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Surreal images

If some of Aloke Tirtha Bhowmick's works are abstract in nature, some deal with contemporary issues


LIVING AND working in Dehra Dun, Aloke Tirtha Bhowmick is witness to some phenomenal moments in Nature — the valley with its lush vegetation and the snow-capped Himalayas. The sun glistens on the snow on the mountains, which in turn gets reflected on the lakes and forests. The glowing red and yellow of the setting sun makes the surface of the lake shine like a sheet of gold. At night on a new moon day, the sky could turn almost green. Bhowmick has tried to capture all these in his oil and acrylic paintings. There are flowers in vibrant colours, expressed in quick brush strokes and not realistically. While sweeping strokes of the brush are used to create the sky or water, the effect of light on the rocks, ground and flowers is made up of short thick energetic blobs of the pigment. Initially, one might tend to think the paintings are a little too bright, but after talking to Bhowmick and learning about the Dun valley they seem possible. Of course, the colours have been exaggerated a little for effect; after all who can imitate Nature exactly?

Bhowmick's figurative works are different from his landscapes, both in content and style. They deal with contemporary issues; Nature depicted here is quite stylised. Even in technique the colours are applied in thin layers and the fine lines, particularly in painting the woman's hair, are a throw back to his interest in etching. His subjects are mainly women; a few of the works deal with the wavering mind of the young woman; the uncertainty is suggested by the waves and the rocking boat; while on the one side the woman looks longingly at a bird, suggestive of freedom, on the other, the face considers the passing time indicated by the clock. In fact, the motif of Time is a strong contender for attention in most of his works.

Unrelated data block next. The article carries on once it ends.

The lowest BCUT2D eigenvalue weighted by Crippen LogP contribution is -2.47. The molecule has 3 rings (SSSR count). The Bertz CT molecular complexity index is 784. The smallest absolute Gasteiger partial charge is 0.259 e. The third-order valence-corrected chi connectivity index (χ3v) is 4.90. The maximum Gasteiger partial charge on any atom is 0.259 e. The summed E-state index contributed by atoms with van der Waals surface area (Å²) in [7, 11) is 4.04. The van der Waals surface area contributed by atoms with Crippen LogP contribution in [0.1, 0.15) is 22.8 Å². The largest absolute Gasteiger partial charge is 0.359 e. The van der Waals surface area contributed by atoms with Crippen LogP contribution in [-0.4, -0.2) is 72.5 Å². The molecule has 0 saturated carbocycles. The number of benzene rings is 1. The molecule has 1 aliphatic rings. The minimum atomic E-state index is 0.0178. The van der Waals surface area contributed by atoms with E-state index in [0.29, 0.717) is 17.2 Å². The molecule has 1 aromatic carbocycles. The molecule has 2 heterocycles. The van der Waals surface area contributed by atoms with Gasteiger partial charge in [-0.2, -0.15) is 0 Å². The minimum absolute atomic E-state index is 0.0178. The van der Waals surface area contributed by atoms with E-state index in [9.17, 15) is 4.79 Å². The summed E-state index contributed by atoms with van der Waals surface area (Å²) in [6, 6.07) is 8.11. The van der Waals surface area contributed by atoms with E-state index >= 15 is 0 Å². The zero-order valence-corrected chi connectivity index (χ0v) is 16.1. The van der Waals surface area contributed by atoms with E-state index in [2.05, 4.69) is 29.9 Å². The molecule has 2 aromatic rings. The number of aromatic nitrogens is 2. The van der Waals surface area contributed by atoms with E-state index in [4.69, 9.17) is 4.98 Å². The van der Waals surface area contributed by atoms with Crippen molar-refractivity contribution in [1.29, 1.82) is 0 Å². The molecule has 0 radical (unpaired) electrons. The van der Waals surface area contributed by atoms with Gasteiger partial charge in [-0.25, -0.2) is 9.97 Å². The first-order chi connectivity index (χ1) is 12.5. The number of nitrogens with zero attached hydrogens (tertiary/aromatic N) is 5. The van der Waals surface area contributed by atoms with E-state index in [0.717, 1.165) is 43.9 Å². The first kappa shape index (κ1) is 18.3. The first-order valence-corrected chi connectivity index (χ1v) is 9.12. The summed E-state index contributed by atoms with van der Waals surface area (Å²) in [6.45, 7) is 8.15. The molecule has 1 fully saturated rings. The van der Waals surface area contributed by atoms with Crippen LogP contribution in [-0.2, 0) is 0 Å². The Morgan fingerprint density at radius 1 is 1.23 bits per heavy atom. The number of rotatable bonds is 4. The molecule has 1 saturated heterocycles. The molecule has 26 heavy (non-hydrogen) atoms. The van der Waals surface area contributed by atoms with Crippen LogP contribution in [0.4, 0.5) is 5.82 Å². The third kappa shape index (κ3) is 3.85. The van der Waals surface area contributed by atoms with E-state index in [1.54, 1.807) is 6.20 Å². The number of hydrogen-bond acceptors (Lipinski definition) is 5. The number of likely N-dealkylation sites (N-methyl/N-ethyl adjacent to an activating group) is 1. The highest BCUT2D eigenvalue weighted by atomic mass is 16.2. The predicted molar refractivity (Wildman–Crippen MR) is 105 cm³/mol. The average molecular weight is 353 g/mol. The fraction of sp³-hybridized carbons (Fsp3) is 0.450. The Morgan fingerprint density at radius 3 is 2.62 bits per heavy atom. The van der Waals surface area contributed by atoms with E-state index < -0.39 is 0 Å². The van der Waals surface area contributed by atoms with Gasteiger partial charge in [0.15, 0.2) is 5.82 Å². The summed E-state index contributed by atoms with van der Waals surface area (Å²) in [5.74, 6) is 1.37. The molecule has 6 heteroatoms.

`Mother and daughter' shows the mother's head and shoulders emerging from a rocky hill with a temple above her head, indicating that the older woman is firm in her beliefs, while the daughter who faces her mother is seen on a boat on the waves with a satellite above her head, suggesting that she is still vacillating, thinking of modern technology. The panel between them has a landscape with stylised plants and flowers in the foreground. In fact, in all the works, depending on the theme, trees, flowers or machines are drawn in a lighter green on a darker background.

`Lady lifting by machine' shows how modern life seems to drag a person inexorably on its course. In many paintings, the woman is shown looking at a bird, which is a metaphor for freedom. A recent series of paintings like `Round Table Conference' and `Imperishable Pegs' are about the recent religious strife in the country. In his ink drawings too, human forms and elements of Nature are interwoven to form a complex imagery. For instance, flowers take the place of hair on a woman's head. Here too the fine firm lines are a reminder of Bhowmick, the graphic artist. These drawings are somewhat surrealistic.

Somehow none of the faces either in the paintings or drawings is expressive of any emotion and appear similar; also the compositions are rather static even though the concepts, including the birds in flight, are supposed to suggest movement. The figurative works often lack a sense of depth with their flat dark background.

The exhibition of Bhowmick's paintings is on at Studio Palazzo, 9, Seethamma Road, Alwarpet, ph: 24364265.

LAKSHMI VENKATRAMAN

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